The noble heart of compassion is the wish to alleviate suffering for ourselves and for others. Loving kindness and compassion are distinguished from one another in the Buddhist tradition in this way: loving kindness is the wish for ourselves and others to be happy, and compassion is the wish for ourselves and others to be free of suffering.
In our effort to awaken compassion in ourselves, our ability to feel is essential. Our emotions are not an obstacle to love and compassion — they are the gateway to awakening more love and compassion for ourselves and for the world. Sometimes emotions come in gentle waves and sometimes they come in powerful waves that take you down and tumble you to the ground. Have you ever played on the shore of the ocean and experienced how sometimes the waves come just lapping up at your toes and other times they just pummel you? Emotions can be just like that.
Our first task as meditation practitioners attempting to live with open hearts and to generate love and compassion is to allow ourselves to feel how we feel. All of the ways that we disconnect ourselves from feeling are all the ways that we disconnect from ourselves and from each other. But we need support in doing that — in feeling– because it’s hard. Sometimes it feels overwhelming or even terrifying to open fully to our emotional landscape. Allowing ourselves to feel and meeting our inner world with compassion is the antidote to feeling overwhelmed.
It’s helpful to have a community of practitioners where you can engage practices to help you open your heart. Community can also help you find a feeling of hopefulness in the face of the world’s suffering, which can feel overwhelming at times. As we open fully to our experience and relate to it with care rather than resistance, we awaken the noble heart of compassion. Just as with loving kindness, acceptance is an essential first step in the practice of compassion
Compassion practice also brings a feeling resourcefulness. It reminds us that there is something we can do to attend to our own hearts, to offer kindness and compassion to ourselves, to hold our own feelings with equanimity and kindness and care. When you become aware of the suffering of others, compassion practice offers a way to open your heart and offer care. To be met with somebody else’s caring, even if all they do is say, “I’m sorry that you’re hurting,” can help alleviate the suffering. Think about it: when you are suffering and you know that people care about you, even if they can’t take the pain away, it can be a huge relief.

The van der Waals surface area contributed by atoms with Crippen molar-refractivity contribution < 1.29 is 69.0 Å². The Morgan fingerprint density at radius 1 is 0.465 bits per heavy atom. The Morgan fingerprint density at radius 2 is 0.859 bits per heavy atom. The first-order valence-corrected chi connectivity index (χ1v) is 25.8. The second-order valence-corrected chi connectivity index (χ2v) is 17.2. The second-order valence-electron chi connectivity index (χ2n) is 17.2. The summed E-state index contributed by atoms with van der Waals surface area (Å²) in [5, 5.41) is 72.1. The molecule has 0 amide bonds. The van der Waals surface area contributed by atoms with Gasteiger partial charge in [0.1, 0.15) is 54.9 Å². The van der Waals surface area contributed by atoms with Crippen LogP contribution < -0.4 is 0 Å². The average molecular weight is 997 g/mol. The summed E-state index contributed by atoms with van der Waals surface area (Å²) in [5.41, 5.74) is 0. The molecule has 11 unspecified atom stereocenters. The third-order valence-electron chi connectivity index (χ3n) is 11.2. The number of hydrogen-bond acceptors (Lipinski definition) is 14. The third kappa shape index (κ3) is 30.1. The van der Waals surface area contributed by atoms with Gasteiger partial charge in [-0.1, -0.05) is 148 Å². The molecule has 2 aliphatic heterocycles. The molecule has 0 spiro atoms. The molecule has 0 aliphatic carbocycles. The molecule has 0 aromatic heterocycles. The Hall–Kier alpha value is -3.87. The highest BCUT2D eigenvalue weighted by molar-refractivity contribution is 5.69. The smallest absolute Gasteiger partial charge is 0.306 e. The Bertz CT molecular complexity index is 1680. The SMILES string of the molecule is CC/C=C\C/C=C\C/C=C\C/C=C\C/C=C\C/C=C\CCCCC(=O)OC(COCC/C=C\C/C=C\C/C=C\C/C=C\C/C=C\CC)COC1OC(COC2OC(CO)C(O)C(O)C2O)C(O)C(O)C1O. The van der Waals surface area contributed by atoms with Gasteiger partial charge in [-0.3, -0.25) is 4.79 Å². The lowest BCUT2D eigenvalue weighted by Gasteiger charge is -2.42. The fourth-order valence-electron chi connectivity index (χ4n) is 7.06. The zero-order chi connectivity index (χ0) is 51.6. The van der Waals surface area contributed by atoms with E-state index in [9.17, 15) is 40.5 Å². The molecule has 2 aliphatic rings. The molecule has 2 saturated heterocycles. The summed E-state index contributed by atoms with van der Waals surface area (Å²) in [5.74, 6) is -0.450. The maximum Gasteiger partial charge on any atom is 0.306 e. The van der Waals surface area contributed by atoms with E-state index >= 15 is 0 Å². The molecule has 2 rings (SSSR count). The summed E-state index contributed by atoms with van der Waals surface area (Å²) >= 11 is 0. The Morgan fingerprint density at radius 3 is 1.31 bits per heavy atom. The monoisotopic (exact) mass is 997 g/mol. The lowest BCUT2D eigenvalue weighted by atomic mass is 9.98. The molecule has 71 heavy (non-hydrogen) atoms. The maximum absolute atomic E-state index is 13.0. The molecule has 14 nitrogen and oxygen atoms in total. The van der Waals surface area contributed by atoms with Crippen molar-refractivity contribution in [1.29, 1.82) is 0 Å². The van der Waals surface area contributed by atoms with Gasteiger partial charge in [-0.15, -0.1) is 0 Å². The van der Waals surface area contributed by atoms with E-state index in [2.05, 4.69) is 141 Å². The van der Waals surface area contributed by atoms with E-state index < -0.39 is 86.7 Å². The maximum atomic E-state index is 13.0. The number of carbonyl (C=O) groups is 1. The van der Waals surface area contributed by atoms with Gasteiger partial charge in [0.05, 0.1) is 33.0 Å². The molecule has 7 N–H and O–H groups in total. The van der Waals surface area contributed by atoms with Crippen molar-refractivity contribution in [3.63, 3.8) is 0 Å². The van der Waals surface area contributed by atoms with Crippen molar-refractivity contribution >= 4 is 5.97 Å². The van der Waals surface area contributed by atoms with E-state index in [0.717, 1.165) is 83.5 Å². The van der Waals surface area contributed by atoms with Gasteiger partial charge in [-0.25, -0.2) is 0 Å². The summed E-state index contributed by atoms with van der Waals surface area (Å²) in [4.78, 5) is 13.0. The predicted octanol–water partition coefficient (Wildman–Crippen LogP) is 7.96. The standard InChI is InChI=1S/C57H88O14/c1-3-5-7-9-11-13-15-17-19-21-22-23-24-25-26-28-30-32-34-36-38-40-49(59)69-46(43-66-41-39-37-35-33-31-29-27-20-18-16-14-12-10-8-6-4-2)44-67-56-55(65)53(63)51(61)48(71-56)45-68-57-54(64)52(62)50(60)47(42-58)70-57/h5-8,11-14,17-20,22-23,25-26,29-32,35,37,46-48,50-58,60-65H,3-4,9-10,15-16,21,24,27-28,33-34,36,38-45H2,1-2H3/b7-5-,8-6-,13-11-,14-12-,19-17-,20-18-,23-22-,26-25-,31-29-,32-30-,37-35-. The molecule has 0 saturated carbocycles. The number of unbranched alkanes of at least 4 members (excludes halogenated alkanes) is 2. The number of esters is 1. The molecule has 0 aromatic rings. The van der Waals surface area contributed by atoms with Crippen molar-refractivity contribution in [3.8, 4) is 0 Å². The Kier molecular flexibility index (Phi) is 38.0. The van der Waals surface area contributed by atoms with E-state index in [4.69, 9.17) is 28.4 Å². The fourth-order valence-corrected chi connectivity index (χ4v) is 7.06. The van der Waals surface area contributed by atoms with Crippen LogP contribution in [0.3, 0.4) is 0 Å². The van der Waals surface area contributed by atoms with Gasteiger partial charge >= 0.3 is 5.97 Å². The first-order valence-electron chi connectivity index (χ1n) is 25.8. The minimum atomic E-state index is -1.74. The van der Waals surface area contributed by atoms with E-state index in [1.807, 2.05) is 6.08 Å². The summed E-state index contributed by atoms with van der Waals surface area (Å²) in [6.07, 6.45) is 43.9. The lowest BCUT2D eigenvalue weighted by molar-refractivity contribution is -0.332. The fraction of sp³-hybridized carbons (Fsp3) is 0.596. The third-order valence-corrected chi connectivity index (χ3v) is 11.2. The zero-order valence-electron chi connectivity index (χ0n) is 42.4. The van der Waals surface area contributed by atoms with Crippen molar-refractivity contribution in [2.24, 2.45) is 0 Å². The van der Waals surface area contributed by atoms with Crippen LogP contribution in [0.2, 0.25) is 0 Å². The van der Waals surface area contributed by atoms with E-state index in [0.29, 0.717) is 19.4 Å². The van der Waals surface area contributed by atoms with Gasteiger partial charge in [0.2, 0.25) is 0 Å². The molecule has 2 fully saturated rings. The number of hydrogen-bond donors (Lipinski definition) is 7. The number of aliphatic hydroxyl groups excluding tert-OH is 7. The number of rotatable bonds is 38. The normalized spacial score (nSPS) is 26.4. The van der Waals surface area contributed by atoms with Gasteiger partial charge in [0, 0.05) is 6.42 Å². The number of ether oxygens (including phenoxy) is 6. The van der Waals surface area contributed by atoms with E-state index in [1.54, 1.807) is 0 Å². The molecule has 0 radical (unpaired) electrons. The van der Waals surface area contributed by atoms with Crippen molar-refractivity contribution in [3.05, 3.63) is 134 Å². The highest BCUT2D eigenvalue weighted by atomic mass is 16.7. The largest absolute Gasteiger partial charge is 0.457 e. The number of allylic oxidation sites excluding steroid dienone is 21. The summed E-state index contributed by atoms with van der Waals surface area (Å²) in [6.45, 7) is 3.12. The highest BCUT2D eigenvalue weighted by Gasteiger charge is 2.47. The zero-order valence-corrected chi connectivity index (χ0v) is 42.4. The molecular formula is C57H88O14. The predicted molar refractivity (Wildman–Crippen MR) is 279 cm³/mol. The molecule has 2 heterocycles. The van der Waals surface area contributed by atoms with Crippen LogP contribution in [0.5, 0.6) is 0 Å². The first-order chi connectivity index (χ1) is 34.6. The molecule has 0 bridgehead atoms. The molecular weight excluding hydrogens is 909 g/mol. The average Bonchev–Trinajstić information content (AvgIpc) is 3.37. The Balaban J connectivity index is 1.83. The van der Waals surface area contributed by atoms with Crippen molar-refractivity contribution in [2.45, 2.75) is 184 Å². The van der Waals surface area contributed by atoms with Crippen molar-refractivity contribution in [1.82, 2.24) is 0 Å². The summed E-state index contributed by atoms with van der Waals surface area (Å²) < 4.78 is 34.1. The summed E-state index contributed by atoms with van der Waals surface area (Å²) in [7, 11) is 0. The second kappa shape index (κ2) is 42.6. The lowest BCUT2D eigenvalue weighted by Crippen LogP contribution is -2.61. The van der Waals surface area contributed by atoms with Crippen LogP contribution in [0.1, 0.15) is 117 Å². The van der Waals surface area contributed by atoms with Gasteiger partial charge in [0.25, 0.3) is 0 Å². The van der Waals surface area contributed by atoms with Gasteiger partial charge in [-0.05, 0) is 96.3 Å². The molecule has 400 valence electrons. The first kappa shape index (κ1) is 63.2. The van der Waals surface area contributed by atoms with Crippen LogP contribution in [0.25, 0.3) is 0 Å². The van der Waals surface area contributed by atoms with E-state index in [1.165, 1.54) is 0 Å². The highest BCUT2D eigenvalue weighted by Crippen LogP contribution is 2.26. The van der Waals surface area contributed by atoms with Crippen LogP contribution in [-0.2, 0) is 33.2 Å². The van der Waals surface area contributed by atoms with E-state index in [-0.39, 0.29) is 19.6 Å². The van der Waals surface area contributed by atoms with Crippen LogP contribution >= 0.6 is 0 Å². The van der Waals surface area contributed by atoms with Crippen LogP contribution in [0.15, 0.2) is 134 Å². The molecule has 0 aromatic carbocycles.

A few years ago, after one of the bombings in Paris, a news story featured a young French boy and his father who were standing at one of the sites that had been attacked. They were being interviewed by the television reporter and the little boy was being asked about his experience. He was talking about how there are bad people who have done bad things and because of this they had to leave their home to go to someplace safe. The little boy was crying and clearly terrified. Then they looked over and noticed that there were flowers and candles. The little boy looked at them and asked, “Those flowers are here to protect us?” and his dad said, “Yes, they’re here to protect us.” And you could see the little boy visibly soften into some sense of safety that there were these things here to give him hope, to remind him that people care, to show them that they’re not alone.
Sometimes when we’re suffering or we are with someone who is suffering, the suffering can feel like it eclipses everything else. Compassion practice can remind us that that’s not all that’s happening right now. Even in the midst of pain there is the possibility of joy. Even in the midst of sadness there is the possibility of happiness. When we feel like suffering is the only thing that exists, we have “dukha samadhi”, which is single-pointed focus on suffering. That’s all we can see. Compassion practice gives us a little bit of perspective and lets us see that while there is suffering here there are also lots of other things.
As we feel suffering and relate to it with care rather than resistance, we awaken the noble heart of compassion.
Tonglen Meditation: The Practice of Compassion